The Startling Difference the Resurrection Makes in Your Following Life

The Startling Difference the Resurrection Makes in Your Following Life

Sunday Scripture

On the first Sunday after the first full moon following the first day of spring, it’s a pretty sure thing that we’ll be having ham for dinner. When it comes to Easter, don’t confuse the arbitrariness of the celebration’s timing with the laser focus of its purpose. Easter is a celebration of resurrection.

I’ve never been clear on why ham is prominent on the menu for the occasion, but this one thing I do know: If you have all the ingredients for a ham dinner, but leave out the ham, you do not have a ham dinner. You can bake the pineapple casserole, mash the potatoes, chill the dilly beans, and pull the steaming hot cornmeal rolls out of the oven. You can even offer three choices of pie for dessert, but leave out the ham, and it’s not a ham dinner.

Resurrection is to the celebration of Easter what ham is to a ham dinner. Christ’s resurrection changes the game plan and even the identity of everyone who believes.

Easter is a celebration of resurrection.
Resurrection is to the celebration of Easter what ham is to a ham dinner. If you leave out the ham, it’s not a ham dinner.

Theology becomes startling and personal when we ponder the reality of resurrection and its impact on our following life. He who became sin for us has also become resurrection and life:

For our sake he made him to be sin who knew no sin, so that in him we might become the righteousness of God.

2 Corinthians 5:21

Jesus’s costly substitution intiated a pattern of transformation. His pain, sorrow, suffering, and death became joy, victory, righteousness, and life. This transformation reverberated into the life of the Apostle Peter when he went from Betrayer to Brother. Jesus later singled him out for a one-on-one in which he was abundantly clear on Peter’s status as Follower and Message Bearer.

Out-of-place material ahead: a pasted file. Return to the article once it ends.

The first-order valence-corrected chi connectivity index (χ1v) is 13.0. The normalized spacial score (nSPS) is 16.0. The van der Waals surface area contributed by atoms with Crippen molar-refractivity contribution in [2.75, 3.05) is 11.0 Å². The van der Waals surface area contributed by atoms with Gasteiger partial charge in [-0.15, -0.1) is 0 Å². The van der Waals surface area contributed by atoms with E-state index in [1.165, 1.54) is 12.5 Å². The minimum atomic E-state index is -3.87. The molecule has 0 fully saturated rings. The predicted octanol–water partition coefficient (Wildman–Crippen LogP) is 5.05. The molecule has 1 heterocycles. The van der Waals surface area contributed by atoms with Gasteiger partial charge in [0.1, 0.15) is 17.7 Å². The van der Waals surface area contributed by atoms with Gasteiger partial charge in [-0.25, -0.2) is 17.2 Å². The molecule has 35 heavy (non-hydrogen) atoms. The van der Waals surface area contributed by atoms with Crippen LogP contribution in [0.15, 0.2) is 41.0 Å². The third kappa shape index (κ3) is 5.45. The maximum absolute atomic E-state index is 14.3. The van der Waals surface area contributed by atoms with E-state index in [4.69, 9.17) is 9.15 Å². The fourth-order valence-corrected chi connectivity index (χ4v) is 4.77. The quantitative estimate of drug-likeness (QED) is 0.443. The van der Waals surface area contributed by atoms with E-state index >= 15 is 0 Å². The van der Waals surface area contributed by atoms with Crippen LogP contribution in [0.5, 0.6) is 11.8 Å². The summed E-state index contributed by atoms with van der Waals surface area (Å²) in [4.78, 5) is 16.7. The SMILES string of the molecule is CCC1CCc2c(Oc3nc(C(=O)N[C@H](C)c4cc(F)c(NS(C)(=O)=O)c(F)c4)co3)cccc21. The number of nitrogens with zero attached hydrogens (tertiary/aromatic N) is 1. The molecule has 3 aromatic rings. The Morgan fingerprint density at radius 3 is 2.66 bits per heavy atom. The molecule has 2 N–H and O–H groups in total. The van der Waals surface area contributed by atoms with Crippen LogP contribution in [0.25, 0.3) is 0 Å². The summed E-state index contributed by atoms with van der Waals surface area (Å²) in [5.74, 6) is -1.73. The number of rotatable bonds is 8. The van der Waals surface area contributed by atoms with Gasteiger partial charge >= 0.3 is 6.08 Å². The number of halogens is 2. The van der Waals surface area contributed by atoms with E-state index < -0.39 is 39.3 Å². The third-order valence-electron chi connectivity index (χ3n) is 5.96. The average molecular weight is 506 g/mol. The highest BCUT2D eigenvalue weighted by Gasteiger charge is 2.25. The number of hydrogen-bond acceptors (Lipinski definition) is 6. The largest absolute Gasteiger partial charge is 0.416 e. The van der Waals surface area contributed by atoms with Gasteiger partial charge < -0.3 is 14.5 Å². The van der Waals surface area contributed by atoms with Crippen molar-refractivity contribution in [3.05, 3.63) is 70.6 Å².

Resurrection power has lost none of its efficacy in the centuries since Jesus’s heart resumed its cadence, his lungs re-inflated, and his eyes opened in a pitch dark tomb. As we sit down to our ham dinners today (complete with ham, I hope), let’s also embark upon a full celebration of Easter, complete with resurrection! Jesus became sin so that we could become righteous. In light of this, I have a challenge for us all:

Let’s become “the righteousness of God!”

Not perfectly, of course. At least not today.
But let’s quit making excuses for our failure to manifest the Fruit of the Spirit and for our pale adumbration of the Love of God by which we are, supposedly, identifiable. I’m going to be meditating on this prayer for peaceful change as I ponder the transforming power of resurrection.

I invite you to join me:

Lord, make me an instrument of your peace.
Where there is hatred let me sow love;
Where there is injury, pardon;
Where there is doubt, faith;
Where there is despair, hope;
Where there is darkness, light;
Where there is sadness, joy.

Oh, Divine Master, grant that I may
Not so much seek to be consoled as to console;
To be understood as to understand;
To be loved as to love,
For it is in giving that we receive,
It is in pardoning that we are pardoned,
And it is in dying that we are born to eternal life.

Amen

Holding you in the Light,

Resurrection power has lost none of its efficacy in the centuries since Jesus’ heart resumed its cadence, his lungs reinflated and his eyes opened in a dark tomb. As we sit down to our ham dinners today, I have a challenge for us: “Become the righteousness of God!” (2 Cor. 5:21)

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49 thoughts on “The Startling Difference the Resurrection Makes in Your Following Life”

  1. We did not have ham this year (we rarely do), but I appreciate the analogy anyway. The true meaning of Easter often gets out of focus with all of the new dresses and other festivities.
    Thanks for the reminder that the power of the Resurrection “has lost none of its efficacy.” I could use a little of this transforming power!

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  2. Happy Easter, Michele! I don’t think ham is a traditional Easter meal here (and I’m intrigued by the pineapple casserole, which I’ve never heard of!) but I totally agree, the resurrection makes all the difference. That is one part of Easter that we definitely can’t leave out.